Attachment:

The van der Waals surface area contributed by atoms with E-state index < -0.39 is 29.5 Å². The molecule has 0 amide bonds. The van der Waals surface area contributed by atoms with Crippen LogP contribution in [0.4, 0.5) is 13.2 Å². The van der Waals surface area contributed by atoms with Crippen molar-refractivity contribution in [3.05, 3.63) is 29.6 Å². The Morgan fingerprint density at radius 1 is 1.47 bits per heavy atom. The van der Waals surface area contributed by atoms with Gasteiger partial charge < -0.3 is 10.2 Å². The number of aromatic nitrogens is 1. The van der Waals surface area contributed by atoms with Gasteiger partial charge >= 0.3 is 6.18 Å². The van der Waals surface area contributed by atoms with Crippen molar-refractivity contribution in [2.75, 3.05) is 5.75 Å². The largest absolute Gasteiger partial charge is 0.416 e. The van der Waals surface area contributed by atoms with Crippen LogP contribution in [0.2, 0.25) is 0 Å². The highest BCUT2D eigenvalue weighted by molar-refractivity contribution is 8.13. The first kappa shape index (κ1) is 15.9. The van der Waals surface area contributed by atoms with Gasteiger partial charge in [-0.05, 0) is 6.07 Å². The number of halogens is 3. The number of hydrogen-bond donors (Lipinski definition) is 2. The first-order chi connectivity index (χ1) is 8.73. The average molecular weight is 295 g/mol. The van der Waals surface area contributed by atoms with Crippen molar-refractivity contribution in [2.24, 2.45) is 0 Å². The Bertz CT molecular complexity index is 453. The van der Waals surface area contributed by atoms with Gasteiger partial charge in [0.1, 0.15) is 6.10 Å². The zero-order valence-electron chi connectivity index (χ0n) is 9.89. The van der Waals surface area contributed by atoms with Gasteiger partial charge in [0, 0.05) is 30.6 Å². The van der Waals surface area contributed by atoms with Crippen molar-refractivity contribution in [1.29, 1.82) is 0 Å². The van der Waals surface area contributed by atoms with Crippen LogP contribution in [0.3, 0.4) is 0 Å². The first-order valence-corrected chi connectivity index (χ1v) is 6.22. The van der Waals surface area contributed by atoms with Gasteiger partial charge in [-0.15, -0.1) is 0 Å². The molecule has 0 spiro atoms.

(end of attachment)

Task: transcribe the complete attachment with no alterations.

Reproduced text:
The van der Waals surface area contributed by atoms with E-state index < -0.39 is 29.5 Å². The molecule has 0 amide bonds. The van der Waals surface area contributed by atoms with Crippen LogP contribution in [0.4, 0.5) is 13.2 Å². The van der Waals surface area contributed by atoms with Crippen molar-refractivity contribution in [3.05, 3.63) is 29.6 Å². The Morgan fingerprint density at radius 1 is 1.47 bits per heavy atom. The van der Waals surface area contributed by atoms with Gasteiger partial charge < -0.3 is 10.2 Å². The number of aromatic nitrogens is 1. The van der Waals surface area contributed by atoms with Gasteiger partial charge >= 0.3 is 6.18 Å². The van der Waals surface area contributed by atoms with Crippen molar-refractivity contribution in [2.75, 3.05) is 5.75 Å². The largest absolute Gasteiger partial charge is 0.416 e. The van der Waals surface area contributed by atoms with Crippen LogP contribution in [0.2, 0.25) is 0 Å². The highest BCUT2D eigenvalue weighted by molar-refractivity contribution is 8.13. The first kappa shape index (κ1) is 15.9. The van der Waals surface area contributed by atoms with Gasteiger partial charge in [-0.05, 0) is 6.07 Å². The number of halogens is 3. The number of hydrogen-bond donors (Lipinski definition) is 2. The first-order chi connectivity index (χ1) is 8.73. The average molecular weight is 295 g/mol. The van der Waals surface area contributed by atoms with Crippen molar-refractivity contribution in [2.24, 2.45) is 0 Å². The Bertz CT molecular complexity index is 453. The van der Waals surface area contributed by atoms with Gasteiger partial charge in [0.1, 0.15) is 6.10 Å². The zero-order valence-electron chi connectivity index (χ0n) is 9.89. The van der Waals surface area contributed by atoms with Gasteiger partial charge in [0, 0.05) is 30.6 Å². The van der Waals surface area contributed by atoms with Crippen molar-refractivity contribution in [1.29, 1.82) is 0 Å². The van der Waals surface area contributed by atoms with Crippen LogP contribution in [0.3, 0.4) is 0 Å². The first-order valence-corrected chi connectivity index (χ1v) is 6.22. The van der Waals surface area contributed by atoms with Gasteiger partial charge in [-0.15, -0.1) is 0 Å². The molecule has 0 spiro atoms.